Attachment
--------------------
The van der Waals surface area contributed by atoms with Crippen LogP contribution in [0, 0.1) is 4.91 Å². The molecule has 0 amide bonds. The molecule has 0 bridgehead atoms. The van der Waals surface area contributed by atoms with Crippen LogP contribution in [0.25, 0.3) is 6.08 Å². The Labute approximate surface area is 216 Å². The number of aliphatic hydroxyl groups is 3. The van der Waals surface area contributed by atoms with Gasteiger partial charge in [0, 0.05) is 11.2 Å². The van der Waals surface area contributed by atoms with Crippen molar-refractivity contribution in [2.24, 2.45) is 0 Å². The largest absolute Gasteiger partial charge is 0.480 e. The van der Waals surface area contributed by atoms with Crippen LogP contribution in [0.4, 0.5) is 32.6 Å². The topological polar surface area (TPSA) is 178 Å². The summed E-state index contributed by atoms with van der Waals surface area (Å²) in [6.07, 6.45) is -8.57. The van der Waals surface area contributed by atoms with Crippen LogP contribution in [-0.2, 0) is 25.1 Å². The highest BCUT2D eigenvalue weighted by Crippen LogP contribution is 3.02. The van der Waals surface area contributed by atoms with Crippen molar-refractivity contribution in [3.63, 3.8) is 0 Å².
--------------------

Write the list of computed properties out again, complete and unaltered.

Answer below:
The van der Waals surface area contributed by atoms with Crippen LogP contribution in [0, 0.1) is 4.91 Å². The molecule has 0 amide bonds. The molecule has 0 bridgehead atoms. The van der Waals surface area contributed by atoms with Crippen LogP contribution in [0.25, 0.3) is 6.08 Å². The Labute approximate surface area is 216 Å². The number of aliphatic hydroxyl groups is 3. The van der Waals surface area contributed by atoms with Gasteiger partial charge in [0, 0.05) is 11.2 Å². The van der Waals surface area contributed by atoms with Crippen molar-refractivity contribution in [2.24, 2.45) is 0 Å². The largest absolute Gasteiger partial charge is 0.480 e. The van der Waals surface area contributed by atoms with Crippen LogP contribution in [0.4, 0.5) is 32.6 Å². The topological polar surface area (TPSA) is 178 Å². The summed E-state index contributed by atoms with van der Waals surface area (Å²) in [6.07, 6.45) is -8.57. The van der Waals surface area contributed by atoms with Crippen LogP contribution in [-0.2, 0) is 25.1 Å². The highest BCUT2D eigenvalue weighted by Crippen LogP contribution is 3.02. The van der Waals surface area contributed by atoms with Crippen molar-refractivity contribution in [3.63, 3.8) is 0 Å².